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Firm-level productivity studies: Illusions and a solution

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  • Katayama, Hajime
  • Lu, Shihua
  • Tybout, James R.

Abstract

Applied economists often wish to measure the effects of policy changes (like trade liberalization) or managerial decisions (like R&D expenditures or exporting) on firm-level productivity patterns. But firm-level data on physical quantities of output, capital, and intermediate inputs are typically unobservable. Therefore, when constructing productivity measures, most analysts proxy these variables with real sales revenues, depreciated capital spending, and real input expenditures. Our first objective is to argue that the resultant productivity indices have little to do with technical efficiency, product quality, or contributions to social welfare. Nonetheless, they are likely to be correlated with policy shocks and managerial decisions in misleading ways. Our second objective is to develop an alternative approach to inference. We assume firms' costs and revenues reflect a Bertrand-Nash equilibrium in a differentiated product industry, as in Berry [Berry, Steven (1994) "Estimating discrete-choice models of product differentiation," Rand Journal 25(2), pp. 242-262.]. This allows us to impute each firm's unobserved marginal costs and product appeal from its observed revenues and costs. With these in hand, we calculate each firm's contribution to consumer and producer surplus. Further, we link these welfare measures to policy and managerial decisions by assuming that marginal costs and product appeal indices follow vector autoregressive (VAR) processes, conditioned on policy proxies and/or managerial choice variables. We estimate the demand system parameters and VAR parameters jointly using Bayesian techniques. Applying our methodology to panel data on Colombian paper producers, we study the relation between our welfare-based measures and conventional productivity measures. We find that the two are only weakly correlated with one another. Further, they give contrasting pictures of the relationship between firms' performances and their participation in foreign markets. One reason is that product appeal variation has little effect on standard productivity indices, but it is captured by welfare-based performance measures.

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Bibliographic Info

Article provided by Elsevier in its journal International Journal of Industrial Organization.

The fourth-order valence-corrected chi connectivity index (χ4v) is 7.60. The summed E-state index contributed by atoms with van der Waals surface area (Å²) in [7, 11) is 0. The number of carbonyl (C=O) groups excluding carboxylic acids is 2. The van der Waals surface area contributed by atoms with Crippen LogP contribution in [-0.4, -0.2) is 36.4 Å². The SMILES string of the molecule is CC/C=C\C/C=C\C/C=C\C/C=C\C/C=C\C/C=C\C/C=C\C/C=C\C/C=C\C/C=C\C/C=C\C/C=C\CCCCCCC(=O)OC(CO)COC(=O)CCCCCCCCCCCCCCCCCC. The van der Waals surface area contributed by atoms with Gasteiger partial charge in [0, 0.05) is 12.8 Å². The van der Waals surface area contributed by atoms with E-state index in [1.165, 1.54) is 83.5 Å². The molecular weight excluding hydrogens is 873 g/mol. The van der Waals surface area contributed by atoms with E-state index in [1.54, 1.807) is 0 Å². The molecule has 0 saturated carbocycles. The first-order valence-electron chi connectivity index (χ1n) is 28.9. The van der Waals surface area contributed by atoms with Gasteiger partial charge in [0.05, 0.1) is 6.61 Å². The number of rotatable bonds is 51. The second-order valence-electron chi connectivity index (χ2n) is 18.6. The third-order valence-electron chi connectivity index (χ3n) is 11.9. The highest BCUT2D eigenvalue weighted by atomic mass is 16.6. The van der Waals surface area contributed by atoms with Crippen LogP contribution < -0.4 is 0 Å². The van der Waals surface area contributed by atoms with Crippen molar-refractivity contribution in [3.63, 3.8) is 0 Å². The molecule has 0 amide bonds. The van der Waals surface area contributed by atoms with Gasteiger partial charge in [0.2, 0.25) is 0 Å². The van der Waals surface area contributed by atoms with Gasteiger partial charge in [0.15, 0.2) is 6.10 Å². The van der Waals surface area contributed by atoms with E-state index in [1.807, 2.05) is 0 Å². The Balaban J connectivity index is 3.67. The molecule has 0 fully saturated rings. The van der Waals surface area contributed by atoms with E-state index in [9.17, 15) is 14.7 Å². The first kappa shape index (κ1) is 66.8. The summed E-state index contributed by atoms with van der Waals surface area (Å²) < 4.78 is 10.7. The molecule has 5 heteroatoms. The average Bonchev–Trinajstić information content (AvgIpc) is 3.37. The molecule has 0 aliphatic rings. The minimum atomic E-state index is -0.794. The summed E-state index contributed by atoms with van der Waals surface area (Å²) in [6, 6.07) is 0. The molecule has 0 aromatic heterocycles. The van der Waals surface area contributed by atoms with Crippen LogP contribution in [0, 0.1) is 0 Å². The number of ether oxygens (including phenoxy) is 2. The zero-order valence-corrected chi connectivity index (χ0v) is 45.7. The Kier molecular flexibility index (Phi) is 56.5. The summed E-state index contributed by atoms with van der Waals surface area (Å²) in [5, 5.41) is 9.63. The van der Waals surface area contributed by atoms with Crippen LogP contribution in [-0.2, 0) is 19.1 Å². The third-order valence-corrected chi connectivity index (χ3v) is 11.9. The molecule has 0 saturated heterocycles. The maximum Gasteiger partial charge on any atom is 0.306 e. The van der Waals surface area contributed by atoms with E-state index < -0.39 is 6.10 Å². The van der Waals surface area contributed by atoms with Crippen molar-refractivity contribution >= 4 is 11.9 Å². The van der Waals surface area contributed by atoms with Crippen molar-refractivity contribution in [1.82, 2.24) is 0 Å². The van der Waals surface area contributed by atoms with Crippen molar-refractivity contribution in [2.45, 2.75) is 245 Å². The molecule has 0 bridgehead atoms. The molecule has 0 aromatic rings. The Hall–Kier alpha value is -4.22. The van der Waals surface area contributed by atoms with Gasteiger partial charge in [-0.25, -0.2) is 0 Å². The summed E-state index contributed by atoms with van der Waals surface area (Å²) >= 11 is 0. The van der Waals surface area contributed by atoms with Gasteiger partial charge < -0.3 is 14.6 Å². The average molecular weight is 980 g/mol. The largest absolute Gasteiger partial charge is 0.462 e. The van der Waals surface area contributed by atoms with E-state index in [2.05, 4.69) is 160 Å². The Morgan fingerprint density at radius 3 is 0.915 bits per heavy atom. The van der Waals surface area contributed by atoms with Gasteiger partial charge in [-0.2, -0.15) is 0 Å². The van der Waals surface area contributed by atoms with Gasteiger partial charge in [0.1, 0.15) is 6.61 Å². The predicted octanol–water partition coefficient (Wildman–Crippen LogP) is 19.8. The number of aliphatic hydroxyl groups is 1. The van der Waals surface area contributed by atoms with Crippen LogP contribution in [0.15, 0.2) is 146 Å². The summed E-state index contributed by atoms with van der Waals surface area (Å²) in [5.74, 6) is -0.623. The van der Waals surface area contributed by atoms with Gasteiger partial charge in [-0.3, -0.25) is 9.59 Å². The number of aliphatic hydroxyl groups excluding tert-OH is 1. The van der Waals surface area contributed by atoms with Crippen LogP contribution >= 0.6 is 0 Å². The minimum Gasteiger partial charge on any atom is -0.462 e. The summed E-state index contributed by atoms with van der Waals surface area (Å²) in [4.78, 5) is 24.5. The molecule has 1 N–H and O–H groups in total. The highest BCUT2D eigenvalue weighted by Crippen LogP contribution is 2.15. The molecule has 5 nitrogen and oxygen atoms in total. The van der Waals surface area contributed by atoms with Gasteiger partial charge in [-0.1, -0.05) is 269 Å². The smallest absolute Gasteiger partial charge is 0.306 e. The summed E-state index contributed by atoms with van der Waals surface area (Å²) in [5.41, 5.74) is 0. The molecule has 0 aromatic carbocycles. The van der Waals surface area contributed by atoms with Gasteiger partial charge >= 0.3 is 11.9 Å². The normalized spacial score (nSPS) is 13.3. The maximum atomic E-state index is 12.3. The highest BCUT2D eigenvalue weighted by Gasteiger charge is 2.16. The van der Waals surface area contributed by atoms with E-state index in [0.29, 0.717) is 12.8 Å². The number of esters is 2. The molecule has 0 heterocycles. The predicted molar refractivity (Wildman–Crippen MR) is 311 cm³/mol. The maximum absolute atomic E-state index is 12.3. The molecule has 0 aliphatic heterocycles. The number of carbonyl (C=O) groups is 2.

Volume (Year): 27 (2009)
Issue (Month): 3 (May)
Pages: 403-413

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Handle: RePEc:eee:indorg:v:27:y:2009:i:3:p:403-413

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Web page: http://www.elsevier.com/locate/inca/505551

Related research

Keywords: Productivity measurement Differentiated products Panel data;

References

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  1. Berry, Steven & Levinsohn, James & Pakes, Ariel, 1995. "Automobile Prices in Market Equilibrium," Econometrica, Econometric Society, vol. 63(4), pages 841-90, July.
  2. Nina Pavcnik, 2000. "Trade Liberalization, Exit, and Productivity Improvements: Evidence from Chilean Plants," NBER Working Papers 7852, National Bureau of Economic Research, Inc.
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  4. Bernard, Andrew B. & Bradford Jensen, J., 1999. "Exceptional exporter performance: cause, effect, or both?," Journal of International Economics, Elsevier, vol. 47(1), pages 1-25, February.
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  8. Klette, Tor Jakob & Griliches, Zvi, 1996. "The Inconsistency of Common Scale Estimators When Output Prices Are Unobserved and Endogenous," Journal of Applied Econometrics, John Wiley & Sons, Ltd., vol. 11(4), pages 343-61, July-Aug..
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  13. Daniel A. Ackerberg & Marc Rysman, 2005. "Unobserved Product Differentiation in Discrete-Choice Models: Estimating Price Elasticities and Welfare Effects," RAND Journal of Economics, The RAND Corporation, vol. 36(4), pages 771-788, Winter.
  14. Sofronis Clerides & Saul Lach & James Tybout, 1996. "Is "Learning-by-Exporting" Important? Micro-Dynamic Evidence from Colombia, Mexico and Morocco," NBER Working Papers 5715, National Bureau of Economic Research, Inc.
  15. Tybout, James R. & Westbrook, M. Daniel, 1995. "Trade liberalization and the dimensions of efficiency change in Mexican manufacturing industries," Journal of International Economics, Elsevier, vol. 39(1-2), pages 53-78, August.
  16. Aw, Bee Yan & Chen, Xiaomin & Roberts, Mark J., 2001. "Firm-level evidence on productivity differentials and turnover in Taiwanese manufacturing," Journal of Development Economics, Elsevier, vol. 66(1), pages 51-86, October.
  17. James Levinsohn & Amil Petrin, 2003. "Estimating Production Functions Using Inputs to Control for Unobservables," Review of Economic Studies, Wiley Blackwell, vol. 70(2), pages 317-341, 04.
  18. Steven T. Berry, 1994. "Estimating Discrete-Choice Models of Product Differentiation," RAND Journal of Economics, The RAND Corporation, vol. 25(2), pages 242-262, Summer.
  19. Kajal Lahiri & Jian Gao, 2001. "Bayesian Analysis of Nested Logit Model by Markov Chain Monte Carlo," Discussion Papers 01-14, University at Albany, SUNY, Department of Economics.
  20. Bahk, Byong-Hong & Gort, Michael, 1993. "Decomposing Learning by Doing in New Plants," Journal of Political Economy, University of Chicago Press, vol. 101(4), pages 561-83, August.
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  23. Griliches, Zvi & Regev, Haim, 1995. "Firm productivity in Israeli industry 1979-1988," Journal of Econometrics, Elsevier, vol. 65(1), pages 175-203, January.
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